August 2018 favorites

August 2018

The August stories ordered solely on my personal tastes.

  1. ‘The Comforts Of Home’ by Flannery O’Connor
  2. ‘Petrified Man’ by Eudora Welty
  3. ‘Where Is The Voice Coming From?’ by Eudora Welty
  4. ‘Hair’ by William Faulkner
  5. ‘Dogs Go Wolf’ by Lauren Groff
  6. ‘A Pair Of Silk Stockings’ by Kate Chopin
  7. ‘Lily Daw And The Three Ladies’ by Eudora Welty
  8. ‘Knowing He Was Not My Kind Yet I Followed’ by Barry Hannah
  9. ‘My Side Of The Matter’ by Truman Capote
  10. ‘The Homecoming’ by Frank Yerby
  11. ‘A Memory’ by Eudora Welty
  12. ‘The Confidence Man’ by George Garrett
  13. ‘A Curtain Of Green’ by Eudora Welty
  14. ‘Wunderkind’ by Carson McCullers
  15. ‘The Man With Two Left Feet’ by P.G. Wodehouse
  16. ‘Porte-Cochere’ by Peter Taylor
  17. ‘A Mother’s Tale’ by James Agee

As always, join the conversation in the comments section below, on SSMT Facebook or on Twitter @ShortStoryMT.

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July 2017 favorites

July 2017

The July stories ordered solely on my personal tastes.

  1. ‘Death And The Compass’ by Jorge Luis Borges
  2. ‘Why I Live At The P.O.’ by Eudora Welty
  3. ‘Cathedral’ by Raymond Carver
  4. ‘The Whole Town’s Sleeping’ by Ray Bradbury
  5. ‘Water Liars’ by Barry Hannah
  6. ‘A Case Of Identity’ by Arthur Conan Doyle
  7. ‘The Mystery Of The Spanish Chest’ by Agatha Christie
  8. ‘Coming Close To Donna’ by Barry Hannah
  9. ‘The Blind Man’ by D.H. Lawrence
  10. ‘Midnight And I’m Not Famous Yet’ by Barry Hannah
  11. ‘The Oracle Of The Dog’ by G.K. Chesterton
  12. ‘Even Greenland’ by Barry Hannah
  13. ‘Republica Y Grau’ by Daniel Alarcón
  14. ‘Good Boys Deserve Favors’ by Neil Gaiman
  15. ‘North Coast’ by Thomas McGuane
  16. ‘Trek’ by Barry Hannah
  17. ‘Cowardice’ by Abdeslam Boulaich

As always, join the conversation in the comments section below, on SSMT Facebook or on Twitter @ShortStoryMT.

Subscribe to the Short Story Magic Tricks Monthly Newsletter to get the latest short story news, contests and fun.

July 2014 favorites

july2014

July 2014

The July stories ordered solely on my personal tastes.

1.       ‘Hot Ice’ by Stuart Dybek
2.       ‘The Babysitter’ by Robert Coover
3.       ‘Jeeves And The Impending Doom’ by P.G. Wodehouse
4.       ‘A Solo Song: For Doc’ by James Alan McPherson
5.       ‘City Boy’ by Leonard Michaels
6.       ‘You’re Ugly, Too’ by Lorrie Moore
7.       ‘The Flats Road’ by Alice Munro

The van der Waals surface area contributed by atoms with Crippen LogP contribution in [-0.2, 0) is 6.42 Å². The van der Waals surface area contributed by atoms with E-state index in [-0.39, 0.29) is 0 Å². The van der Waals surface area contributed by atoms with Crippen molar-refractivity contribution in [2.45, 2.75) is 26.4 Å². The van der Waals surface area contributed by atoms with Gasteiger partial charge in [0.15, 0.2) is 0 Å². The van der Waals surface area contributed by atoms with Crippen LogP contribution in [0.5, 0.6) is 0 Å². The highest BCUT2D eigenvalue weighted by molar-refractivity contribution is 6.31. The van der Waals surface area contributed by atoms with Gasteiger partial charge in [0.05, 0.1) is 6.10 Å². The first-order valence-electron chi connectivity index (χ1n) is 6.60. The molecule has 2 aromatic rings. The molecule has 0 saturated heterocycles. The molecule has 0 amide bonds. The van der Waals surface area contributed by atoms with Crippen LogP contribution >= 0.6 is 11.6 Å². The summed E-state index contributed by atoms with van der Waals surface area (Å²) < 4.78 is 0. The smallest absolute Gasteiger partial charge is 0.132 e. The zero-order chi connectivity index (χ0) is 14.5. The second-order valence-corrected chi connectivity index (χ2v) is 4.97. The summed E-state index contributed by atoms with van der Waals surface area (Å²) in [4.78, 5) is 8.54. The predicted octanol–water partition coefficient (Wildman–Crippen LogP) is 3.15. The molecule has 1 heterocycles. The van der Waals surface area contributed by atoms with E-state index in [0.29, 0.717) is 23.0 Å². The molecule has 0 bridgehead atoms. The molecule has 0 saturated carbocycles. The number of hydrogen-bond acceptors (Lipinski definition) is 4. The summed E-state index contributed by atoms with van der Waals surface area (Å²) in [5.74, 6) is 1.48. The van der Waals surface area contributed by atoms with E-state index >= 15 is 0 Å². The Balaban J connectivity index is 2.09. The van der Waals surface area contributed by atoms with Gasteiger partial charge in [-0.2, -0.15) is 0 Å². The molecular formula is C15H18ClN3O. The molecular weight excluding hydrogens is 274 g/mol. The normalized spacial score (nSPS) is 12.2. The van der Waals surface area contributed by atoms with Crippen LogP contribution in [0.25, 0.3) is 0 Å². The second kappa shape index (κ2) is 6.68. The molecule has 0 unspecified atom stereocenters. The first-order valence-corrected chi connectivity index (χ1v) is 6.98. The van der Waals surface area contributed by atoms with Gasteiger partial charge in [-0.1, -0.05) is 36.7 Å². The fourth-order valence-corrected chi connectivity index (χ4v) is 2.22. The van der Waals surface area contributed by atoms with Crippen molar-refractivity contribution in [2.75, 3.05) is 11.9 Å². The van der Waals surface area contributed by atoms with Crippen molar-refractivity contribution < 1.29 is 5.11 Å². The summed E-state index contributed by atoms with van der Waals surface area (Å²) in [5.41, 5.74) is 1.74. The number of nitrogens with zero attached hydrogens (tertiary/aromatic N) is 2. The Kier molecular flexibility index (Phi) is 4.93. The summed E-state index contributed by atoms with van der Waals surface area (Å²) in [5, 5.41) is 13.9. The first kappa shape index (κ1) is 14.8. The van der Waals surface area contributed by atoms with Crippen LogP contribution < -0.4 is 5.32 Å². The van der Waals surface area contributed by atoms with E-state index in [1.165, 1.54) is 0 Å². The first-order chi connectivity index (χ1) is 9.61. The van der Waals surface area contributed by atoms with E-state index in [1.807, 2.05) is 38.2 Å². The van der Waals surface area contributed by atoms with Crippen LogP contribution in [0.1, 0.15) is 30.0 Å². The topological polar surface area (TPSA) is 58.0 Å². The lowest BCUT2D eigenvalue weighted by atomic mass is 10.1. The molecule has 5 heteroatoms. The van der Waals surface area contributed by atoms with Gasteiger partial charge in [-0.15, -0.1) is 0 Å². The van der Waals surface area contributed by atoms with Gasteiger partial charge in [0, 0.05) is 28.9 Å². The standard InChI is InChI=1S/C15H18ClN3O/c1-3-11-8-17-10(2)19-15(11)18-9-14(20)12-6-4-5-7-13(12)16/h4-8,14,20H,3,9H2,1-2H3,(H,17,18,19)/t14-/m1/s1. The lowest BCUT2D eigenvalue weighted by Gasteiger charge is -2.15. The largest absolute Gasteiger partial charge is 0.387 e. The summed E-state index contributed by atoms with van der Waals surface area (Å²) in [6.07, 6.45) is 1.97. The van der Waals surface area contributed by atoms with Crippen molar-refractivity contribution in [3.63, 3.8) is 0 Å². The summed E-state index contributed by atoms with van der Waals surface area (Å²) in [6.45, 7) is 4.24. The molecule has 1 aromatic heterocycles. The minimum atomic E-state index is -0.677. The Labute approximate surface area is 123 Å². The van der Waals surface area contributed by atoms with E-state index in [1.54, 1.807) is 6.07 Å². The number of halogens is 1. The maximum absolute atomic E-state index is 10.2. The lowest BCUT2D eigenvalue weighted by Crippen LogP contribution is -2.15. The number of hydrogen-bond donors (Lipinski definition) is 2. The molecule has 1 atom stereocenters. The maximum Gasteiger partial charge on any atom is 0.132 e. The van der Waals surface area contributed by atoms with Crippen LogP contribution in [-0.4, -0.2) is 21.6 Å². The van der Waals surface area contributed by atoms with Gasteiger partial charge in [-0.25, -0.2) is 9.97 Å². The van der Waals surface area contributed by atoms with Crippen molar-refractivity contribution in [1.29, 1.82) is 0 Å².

8.       ‘Greasy Lake’ by T. Coraghessan Boyle
9.       ‘Train’ by Joy Williams
10.     ‘Testimony Of Pilot’ by Barry Hannah
11.     ‘The Joy Luck Club’ by Amy Tan
12.    ‘Liars In Love’ by Richard Yates
13.     ‘How To Date A Brown Girl (Black Girl, White Girl, Or Halfie)’ by Junot Diaz
14.    ‘A Poetics For Bullies’ by Stanley Elkin
15.     ‘Greenwich Time’ by Ann Beattie
16.     ‘Pretty Ice’ by Mary Robison
17.     ‘Lechery’ by Jayne Anne Phillips
18.     ‘Here Come The Maples’ by John Updike
19.     ‘Territory’ by David Leavitt
20.     ‘Bridging’ by Max Apple
21.     ‘The Circling Hand’ by Jamaica Kincaid
22.     ‘Are These Actual Miles?’ by Raymond Carver
23.     ‘The Other Wife’ by Colette
24.     ‘A.V. Laider’ by Max Beerbohm
25.     ‘White Rat’ by Gayl Jones
26.     ‘Search Through The Streets Of The City’ by Irwin Shaw
27.     ‘The Dead Man’ by Horacio Quiroga
28.     ‘A Life In The Day Of A Writer’ by Tess Slesinger
29.     ‘In The Heart Of The Heart Of The Country’ by William Gass
30.     ‘The Indian Uprising’ by Donald Barthelme
31.     ‘The Facts Of Life’ by Somerset Maugham

‘Testimony Of Pilot’ by Barry Hannah

hannah, barry 1978

Testimony Of Pilot by Barry Hannah, 1978

The magic trick:

The hardness and distance in the narrators tone contrasted with moments of sweetness

Generally speaking, the narrator of this story comes off as a fairly tough customer. He often is egotistical about his success as a lover and his abilities as a drummer. He withholds regret, even as he reports the dastardly deed of hitting Quadberry in the eye with the battery early in the story. The whole tone is distanced.

All of that makes the few moments of sweetness the narrator does allow that much more powerful. Through this contrast, the reader is able to understand just how important Quadberry was to this man. The story’s last sentence – one such moment of sweetness – just floors me. And that’s quite a trick on Hannah’s part.

The selection:

Lillian asked me what she was supposed to do now. I told her she was supposed to come with me to my apartment in the old 1920 Clinton place where I was. I was supposed to take care of her. Quadberry had said so. His six-year-old directive was still working.